Church must champion justice for sexual minorities
By Byron Buckley
"AND THE Scribes and the Pharisees brought to Jesus a woman caught in the act of adultery. They asked him, 'Do you agree with the law of Moses that she should be stoned to death?' And Jesus, looking at the promiscuous woman, was full of contempt and scorn for her. Full with righteous indignation, he commanded the crowd to stone the trembling woman to death, himself casting the first stone."
This is, of course, a corruption of the incident recorded in the eighth chapter of the gospel of St John. But that could have been the outcome if Jesus had reacted differently to the taunting and entrapment of the religious leaders of his time. And based on the utterances of some contemporary religious leaders about homosexuals, that is how they would expect Jesus to react!
RESORTING TO VIOLENCE
Indeed, one of the society's low points in 2012 was the mob-incited beating of a suspected gay student by security guards at an institution of higher learning. It's not the first and only incident of violent attack on persons suspected to be other than heterosexual in Jamaica. In fact, this year a mob in Trelawny killed and maimed relatives of a person alleged to have buggered two boys found dead. These are all sad and tragic incidents that point to the urgent need for the disparate elements of the Jamaican society to come together to address our general tendency to resort to violence and, in particular, against sexual minorities.
My prayer and wish for the new year is that the heterosexual majority - especially members of the faith-based community - and members of sexual minority groups will embrace, rather tolerate, each other going forward. Each side will have to respect each other's sensibilities and coexist. It's not a zero-sum game: it's not practical for straight people to cleanse the society of lesbians, gays, bisexuals and transgenders (LGBT). We can't kill off all the 'b-man dem'. Likewise, the LGBT community should not expect people to abandon their deeply held values about sexual correctness, for example, the non-public display of sexuality. The gay lobby must not make the tactical error of equating the legal/values system in the United States with what obtains in Jamaica.
In the coming year, we have to begin the conversation about ending discrimination of sexual minorities and produce a home-grown solution - one that reflects Jamaica's proud international record of championing the fight against racial discrimination in Apartheid South Africa, one that underscores the spirit of our national motto: Out of Many, One People. In the 1970s, we ended discrimination against children born out of wedlock -'no bastard no deh again'. Forty years later, we should be able to end discrimination and stigmatisation of sexual minorities.
The stance and role of the Christian community is critical in finding a solution to the straight-gay conundrum. The Jamaican church community, it appears, doesn't want to be seen as being soft on homosexuality, so it frequently preaches vehemently against the practice. Some clerics utter hateful sentiments against gays as DJs of spurious moral standing do. The Church has been largely reactive, rather than proactive, in the gay-rights debate.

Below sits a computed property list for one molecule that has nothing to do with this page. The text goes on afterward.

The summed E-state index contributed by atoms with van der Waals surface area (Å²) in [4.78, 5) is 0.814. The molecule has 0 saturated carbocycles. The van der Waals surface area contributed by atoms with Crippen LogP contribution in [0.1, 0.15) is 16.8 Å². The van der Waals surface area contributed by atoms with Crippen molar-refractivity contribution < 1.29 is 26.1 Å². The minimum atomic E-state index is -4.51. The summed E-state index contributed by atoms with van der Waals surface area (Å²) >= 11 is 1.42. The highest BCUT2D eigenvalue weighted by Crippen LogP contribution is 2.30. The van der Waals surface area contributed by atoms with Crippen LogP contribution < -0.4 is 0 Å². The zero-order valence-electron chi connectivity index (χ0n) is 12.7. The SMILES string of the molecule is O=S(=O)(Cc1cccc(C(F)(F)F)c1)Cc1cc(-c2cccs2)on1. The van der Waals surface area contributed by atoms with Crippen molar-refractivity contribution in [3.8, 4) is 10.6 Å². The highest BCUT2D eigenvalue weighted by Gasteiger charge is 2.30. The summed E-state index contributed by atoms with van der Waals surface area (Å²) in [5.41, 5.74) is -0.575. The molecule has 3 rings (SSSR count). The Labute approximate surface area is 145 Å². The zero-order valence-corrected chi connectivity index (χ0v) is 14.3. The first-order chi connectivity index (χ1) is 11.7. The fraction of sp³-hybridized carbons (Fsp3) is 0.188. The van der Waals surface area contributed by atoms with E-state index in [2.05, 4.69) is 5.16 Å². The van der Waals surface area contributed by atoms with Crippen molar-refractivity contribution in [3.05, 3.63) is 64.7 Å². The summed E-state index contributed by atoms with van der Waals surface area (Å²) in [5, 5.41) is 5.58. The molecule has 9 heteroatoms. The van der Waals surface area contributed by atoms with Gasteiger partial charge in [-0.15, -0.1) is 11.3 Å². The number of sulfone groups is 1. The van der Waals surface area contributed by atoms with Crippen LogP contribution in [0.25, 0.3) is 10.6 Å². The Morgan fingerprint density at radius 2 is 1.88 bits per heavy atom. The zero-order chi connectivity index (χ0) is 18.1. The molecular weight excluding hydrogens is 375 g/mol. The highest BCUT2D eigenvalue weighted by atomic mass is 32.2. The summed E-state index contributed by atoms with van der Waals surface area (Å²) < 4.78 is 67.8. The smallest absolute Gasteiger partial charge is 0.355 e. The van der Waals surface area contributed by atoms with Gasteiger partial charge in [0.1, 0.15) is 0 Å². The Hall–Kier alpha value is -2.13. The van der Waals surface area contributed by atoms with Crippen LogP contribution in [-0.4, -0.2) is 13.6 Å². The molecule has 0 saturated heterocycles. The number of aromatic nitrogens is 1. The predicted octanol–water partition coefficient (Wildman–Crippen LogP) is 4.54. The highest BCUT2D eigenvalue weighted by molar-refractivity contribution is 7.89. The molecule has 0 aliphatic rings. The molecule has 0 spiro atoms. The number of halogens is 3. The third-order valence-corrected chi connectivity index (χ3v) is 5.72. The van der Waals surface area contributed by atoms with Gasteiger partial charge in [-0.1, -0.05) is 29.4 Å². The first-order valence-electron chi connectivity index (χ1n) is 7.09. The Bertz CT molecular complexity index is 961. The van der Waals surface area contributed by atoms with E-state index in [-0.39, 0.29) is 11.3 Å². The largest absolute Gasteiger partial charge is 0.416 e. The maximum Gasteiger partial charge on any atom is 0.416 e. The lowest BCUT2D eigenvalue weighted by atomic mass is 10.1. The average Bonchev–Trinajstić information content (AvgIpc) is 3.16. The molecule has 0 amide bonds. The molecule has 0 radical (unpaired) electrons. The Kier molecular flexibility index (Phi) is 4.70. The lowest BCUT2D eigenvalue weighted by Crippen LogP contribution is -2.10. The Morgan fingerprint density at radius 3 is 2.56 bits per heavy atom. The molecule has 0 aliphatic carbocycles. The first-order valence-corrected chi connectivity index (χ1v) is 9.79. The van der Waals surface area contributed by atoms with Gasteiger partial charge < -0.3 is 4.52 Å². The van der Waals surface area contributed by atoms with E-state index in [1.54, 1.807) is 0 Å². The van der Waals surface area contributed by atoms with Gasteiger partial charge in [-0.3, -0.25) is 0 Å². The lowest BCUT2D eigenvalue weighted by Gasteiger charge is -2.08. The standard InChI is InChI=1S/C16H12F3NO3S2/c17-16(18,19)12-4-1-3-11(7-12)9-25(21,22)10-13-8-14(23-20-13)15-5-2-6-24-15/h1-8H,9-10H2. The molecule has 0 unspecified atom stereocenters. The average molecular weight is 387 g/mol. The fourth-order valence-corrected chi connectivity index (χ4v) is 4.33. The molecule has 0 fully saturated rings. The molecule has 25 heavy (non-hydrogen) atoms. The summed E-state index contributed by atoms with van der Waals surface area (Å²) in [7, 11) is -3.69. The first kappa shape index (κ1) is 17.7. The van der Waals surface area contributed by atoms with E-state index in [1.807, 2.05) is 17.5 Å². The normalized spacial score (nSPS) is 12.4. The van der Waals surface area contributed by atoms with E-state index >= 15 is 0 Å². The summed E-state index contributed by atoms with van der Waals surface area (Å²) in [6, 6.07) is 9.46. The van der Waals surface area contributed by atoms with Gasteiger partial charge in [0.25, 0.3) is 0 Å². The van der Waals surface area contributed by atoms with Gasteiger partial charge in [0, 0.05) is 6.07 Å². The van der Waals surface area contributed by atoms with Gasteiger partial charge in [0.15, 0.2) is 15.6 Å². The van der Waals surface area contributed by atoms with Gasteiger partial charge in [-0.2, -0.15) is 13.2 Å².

There are some lessons from how Jesus dealt with the case of the woman caught in adultery.
Firstly, he pointed out that her sin of adultery WAS NOT more reprehensible than the sins of persons accusing her. 'If any of you are sinless, cast the first stone', Jesus challenged the religious leaders and congregants in the temple. Many Christians, using flawed theology, make homosexuality a special sin - one that deserves special condemnation as evidenced by the destruction of Sodom and Gomorrah. Except for references to anal sex and bestiality, which it prohibits, the scriptures classify homosexuality as fornication or sexual promiscuity. As grotesque as the act of anal sex is, morally it is no worse than other sins to God. The prophet Ezekiel explains that it was a slew of sins that triggered God's fiery judgement on Sodom and Gomorrah, including pride and not taking care of the poor and needy. In fact, an overarching Judaeo-Christian value, as the prophet Isaiah pointed out, was to "rebuke the oppressor, relieve the oppressed, defend orphans and provide for widows". These have high weighting on God's moral scale.
By proclaiming homosexuality as a special sin, Christians are guilty of feeding stigma and discrimination. The Church must stop this now, as a first step towards finding a national solution to the peaceful coexistence of the heterosexual and LGBT community.
The second lesson from Jesus' handling of the accusation against the woman caught in adultery is that he did not condone her behaviour ('go and sin no more'), but neither did he condemn her to a lost, irredeemable fate. An important point to note is that if Jesus had agreed to her death, he would be supporting injustice and a kangaroo trial, because the law requires her and the husband she was caught with to be both stoned. By not bringing the offending husband to book, the religious leaders were guilty of gender discrimination.
It is these principles of fairness, justice and nondiscrimination that I expect the Church to champion as the society seeks to work out a solution for the harmonious coexistence of the sexual majority with sexual minorities.
Byron Buckley is associate editor at The Gleaner. Send comments to firstname.lastname@example.org